- Yemen's Saudi-backed government and Iranian-backed Houthi rebels announced on Monday that they agreed to exchange some 880 detainees, including 15 Saudis and three Sudanese, after talks in Switzerland facilitated by the UN and the International Committee of the Red Cross (ICRC).1
- Under the agreement, the Houthis are expected to release 181 detainees, including Saudi and Sudanese nationals, in exchange for 706 prisoners held by the Yemeni government.2
- Abdul Qader al-Murtada, the leading Houthi delegate to the Geneva talks and head of the Houthis' National Committee for Prisoners' Affairs, said that 'the swap will be implemented after three weeks.'2
- The UN and ICRC did not immediately confirm that an agreement had been reached. Saudi Arabia has also not commented on the statements made by Houthi officials.3
- The talks regarding the prisoner swap began earlier this month when the Yemeni government and the Houthis began talks in Geneva. The most recent large prisoner exchange between the warring sides occurred in October 2020, with over 1K prisoners being swapped.4
- Yemen has been engulfed by violence and instability since 2014, when the Houthi rebels captured much of the country, prompting a Saudi-led intervention.5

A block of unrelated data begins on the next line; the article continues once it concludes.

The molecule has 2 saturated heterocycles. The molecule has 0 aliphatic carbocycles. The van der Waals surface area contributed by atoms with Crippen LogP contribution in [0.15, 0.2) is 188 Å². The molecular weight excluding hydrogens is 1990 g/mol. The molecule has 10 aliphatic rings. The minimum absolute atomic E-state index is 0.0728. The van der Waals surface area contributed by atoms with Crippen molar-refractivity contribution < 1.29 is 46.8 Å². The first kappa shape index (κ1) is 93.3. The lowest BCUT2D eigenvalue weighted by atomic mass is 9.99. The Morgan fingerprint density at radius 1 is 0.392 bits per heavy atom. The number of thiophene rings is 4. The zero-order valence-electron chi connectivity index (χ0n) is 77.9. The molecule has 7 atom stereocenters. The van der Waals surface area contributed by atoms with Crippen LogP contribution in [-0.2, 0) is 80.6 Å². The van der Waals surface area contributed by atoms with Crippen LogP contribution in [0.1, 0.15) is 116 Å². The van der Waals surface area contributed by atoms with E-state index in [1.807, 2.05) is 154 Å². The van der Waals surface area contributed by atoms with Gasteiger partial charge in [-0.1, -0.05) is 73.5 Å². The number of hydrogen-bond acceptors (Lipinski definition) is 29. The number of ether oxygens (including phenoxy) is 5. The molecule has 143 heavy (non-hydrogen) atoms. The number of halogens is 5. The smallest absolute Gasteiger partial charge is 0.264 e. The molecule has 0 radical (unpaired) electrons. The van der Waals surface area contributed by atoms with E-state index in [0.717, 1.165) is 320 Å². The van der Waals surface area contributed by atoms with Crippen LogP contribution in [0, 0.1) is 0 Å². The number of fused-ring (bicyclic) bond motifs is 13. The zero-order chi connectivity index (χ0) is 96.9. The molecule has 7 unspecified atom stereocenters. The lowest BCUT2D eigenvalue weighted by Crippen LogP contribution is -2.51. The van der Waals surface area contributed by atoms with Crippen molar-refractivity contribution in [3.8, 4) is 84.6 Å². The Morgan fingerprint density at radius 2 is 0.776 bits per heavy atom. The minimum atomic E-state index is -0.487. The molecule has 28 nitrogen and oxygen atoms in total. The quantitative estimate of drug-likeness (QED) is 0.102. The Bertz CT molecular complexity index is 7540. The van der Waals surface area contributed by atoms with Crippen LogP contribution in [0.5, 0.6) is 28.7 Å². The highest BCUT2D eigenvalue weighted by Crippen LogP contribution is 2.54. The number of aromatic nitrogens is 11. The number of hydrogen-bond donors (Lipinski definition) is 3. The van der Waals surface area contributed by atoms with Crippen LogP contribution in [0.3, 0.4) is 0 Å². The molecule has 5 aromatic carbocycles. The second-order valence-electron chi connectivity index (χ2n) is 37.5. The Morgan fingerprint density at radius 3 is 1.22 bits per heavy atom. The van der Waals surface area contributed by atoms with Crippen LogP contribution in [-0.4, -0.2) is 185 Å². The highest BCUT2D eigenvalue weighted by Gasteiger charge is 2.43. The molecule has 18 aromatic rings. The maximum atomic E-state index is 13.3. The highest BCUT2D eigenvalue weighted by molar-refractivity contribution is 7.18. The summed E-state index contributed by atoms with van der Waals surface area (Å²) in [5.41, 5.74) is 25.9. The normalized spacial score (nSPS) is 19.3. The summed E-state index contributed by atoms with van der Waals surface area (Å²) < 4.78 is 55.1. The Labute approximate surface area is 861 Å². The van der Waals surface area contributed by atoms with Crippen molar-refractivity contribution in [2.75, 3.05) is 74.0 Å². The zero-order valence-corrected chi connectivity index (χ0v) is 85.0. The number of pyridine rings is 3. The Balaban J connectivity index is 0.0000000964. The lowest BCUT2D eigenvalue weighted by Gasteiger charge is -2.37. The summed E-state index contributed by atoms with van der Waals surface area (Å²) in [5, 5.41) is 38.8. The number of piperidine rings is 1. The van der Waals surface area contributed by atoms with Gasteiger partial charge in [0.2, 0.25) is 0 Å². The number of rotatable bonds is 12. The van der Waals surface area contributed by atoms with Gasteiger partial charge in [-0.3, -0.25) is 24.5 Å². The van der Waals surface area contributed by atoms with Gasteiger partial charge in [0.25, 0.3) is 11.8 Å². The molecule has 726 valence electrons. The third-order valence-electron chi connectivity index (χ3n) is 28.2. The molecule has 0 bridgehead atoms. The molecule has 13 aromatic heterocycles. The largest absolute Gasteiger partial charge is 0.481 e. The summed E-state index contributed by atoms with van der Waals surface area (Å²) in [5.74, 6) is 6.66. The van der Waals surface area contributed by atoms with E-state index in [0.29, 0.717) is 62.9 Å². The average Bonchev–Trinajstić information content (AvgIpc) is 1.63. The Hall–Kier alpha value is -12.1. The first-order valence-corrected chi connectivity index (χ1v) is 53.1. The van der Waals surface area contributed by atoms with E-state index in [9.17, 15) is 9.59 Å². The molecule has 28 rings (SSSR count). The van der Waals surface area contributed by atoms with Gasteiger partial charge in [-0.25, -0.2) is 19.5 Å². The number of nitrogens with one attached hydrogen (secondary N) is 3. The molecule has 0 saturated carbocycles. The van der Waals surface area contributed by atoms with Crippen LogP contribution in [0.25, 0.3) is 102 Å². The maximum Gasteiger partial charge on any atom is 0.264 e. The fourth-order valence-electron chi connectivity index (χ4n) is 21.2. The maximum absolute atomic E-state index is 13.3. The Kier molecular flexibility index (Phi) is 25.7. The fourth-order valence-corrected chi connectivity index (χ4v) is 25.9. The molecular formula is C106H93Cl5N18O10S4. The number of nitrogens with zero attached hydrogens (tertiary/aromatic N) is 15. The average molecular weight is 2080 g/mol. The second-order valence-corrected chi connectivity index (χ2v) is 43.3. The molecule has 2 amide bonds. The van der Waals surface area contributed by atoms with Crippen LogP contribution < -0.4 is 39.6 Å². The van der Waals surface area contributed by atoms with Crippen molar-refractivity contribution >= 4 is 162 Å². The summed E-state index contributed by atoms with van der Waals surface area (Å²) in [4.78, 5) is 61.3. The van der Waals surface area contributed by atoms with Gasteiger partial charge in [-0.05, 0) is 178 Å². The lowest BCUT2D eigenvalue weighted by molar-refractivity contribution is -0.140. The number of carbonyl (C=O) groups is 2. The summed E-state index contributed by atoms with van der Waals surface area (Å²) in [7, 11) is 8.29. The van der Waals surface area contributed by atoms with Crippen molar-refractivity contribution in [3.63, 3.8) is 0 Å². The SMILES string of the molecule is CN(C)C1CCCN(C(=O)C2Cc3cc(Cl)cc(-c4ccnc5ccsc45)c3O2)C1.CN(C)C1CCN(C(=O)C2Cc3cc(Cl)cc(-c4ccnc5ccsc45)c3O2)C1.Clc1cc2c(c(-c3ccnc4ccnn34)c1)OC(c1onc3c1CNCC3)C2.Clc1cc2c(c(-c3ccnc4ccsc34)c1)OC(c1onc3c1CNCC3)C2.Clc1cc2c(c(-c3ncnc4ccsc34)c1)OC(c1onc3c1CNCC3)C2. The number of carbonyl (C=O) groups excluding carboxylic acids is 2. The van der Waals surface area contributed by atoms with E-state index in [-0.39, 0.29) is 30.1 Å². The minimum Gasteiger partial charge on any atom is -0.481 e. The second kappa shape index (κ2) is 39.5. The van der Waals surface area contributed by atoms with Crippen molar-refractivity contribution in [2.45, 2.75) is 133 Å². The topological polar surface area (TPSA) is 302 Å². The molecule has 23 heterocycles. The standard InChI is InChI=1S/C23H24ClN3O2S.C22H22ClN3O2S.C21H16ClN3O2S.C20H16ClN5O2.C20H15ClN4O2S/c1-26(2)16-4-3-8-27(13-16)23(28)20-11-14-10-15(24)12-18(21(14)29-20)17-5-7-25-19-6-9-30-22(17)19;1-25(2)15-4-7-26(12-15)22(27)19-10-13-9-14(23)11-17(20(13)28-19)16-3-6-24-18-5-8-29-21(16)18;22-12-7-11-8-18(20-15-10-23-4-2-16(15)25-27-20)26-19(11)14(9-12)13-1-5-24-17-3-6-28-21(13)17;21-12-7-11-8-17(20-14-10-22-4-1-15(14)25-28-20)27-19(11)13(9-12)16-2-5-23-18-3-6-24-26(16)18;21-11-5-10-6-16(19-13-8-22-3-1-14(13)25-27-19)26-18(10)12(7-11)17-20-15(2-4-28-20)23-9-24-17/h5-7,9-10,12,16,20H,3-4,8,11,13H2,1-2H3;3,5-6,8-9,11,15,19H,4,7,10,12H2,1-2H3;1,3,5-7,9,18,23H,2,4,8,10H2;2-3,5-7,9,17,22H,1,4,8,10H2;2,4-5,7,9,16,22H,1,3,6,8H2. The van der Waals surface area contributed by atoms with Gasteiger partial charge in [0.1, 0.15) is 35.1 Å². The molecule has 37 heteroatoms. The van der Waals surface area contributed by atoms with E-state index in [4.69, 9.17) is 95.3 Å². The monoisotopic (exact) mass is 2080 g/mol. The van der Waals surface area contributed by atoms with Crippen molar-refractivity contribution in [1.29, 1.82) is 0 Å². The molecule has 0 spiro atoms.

- Pro-establishment narrative, as provided by Al arabiya english. The Houthis have continued to threaten peace and security in Yemen since they launched their coup in 2014. However, through mediation and compromise, an agreement can be made if the Houthis and their Iranian backers are willing to compromise and allow the country to enjoy peace. Saudi Arabia is surely willing to compromise and, in fact, has always been willing to help bring peace to the impoverished Arab nation, but Iranian meddling has not helped the situation. Ultimately, the conflict can only end in a political settlement.
- Establishment-critical narrative, as provided by Al mayadeen english. It's the Yemeni government and its powerful Gulf allies who have obstructed peace in Yemen and continue to punish its citizens for standing up for themselves. But ultimately, a political process is likely the best way to end the war at this stage in the conflict. The Houthis have shown in the past that they are willing to take good-faith actions for peace, and releasing prisoners clearly demonstrates this desire. Hopefully, with good mediation, this war of aggression can finally come to an end.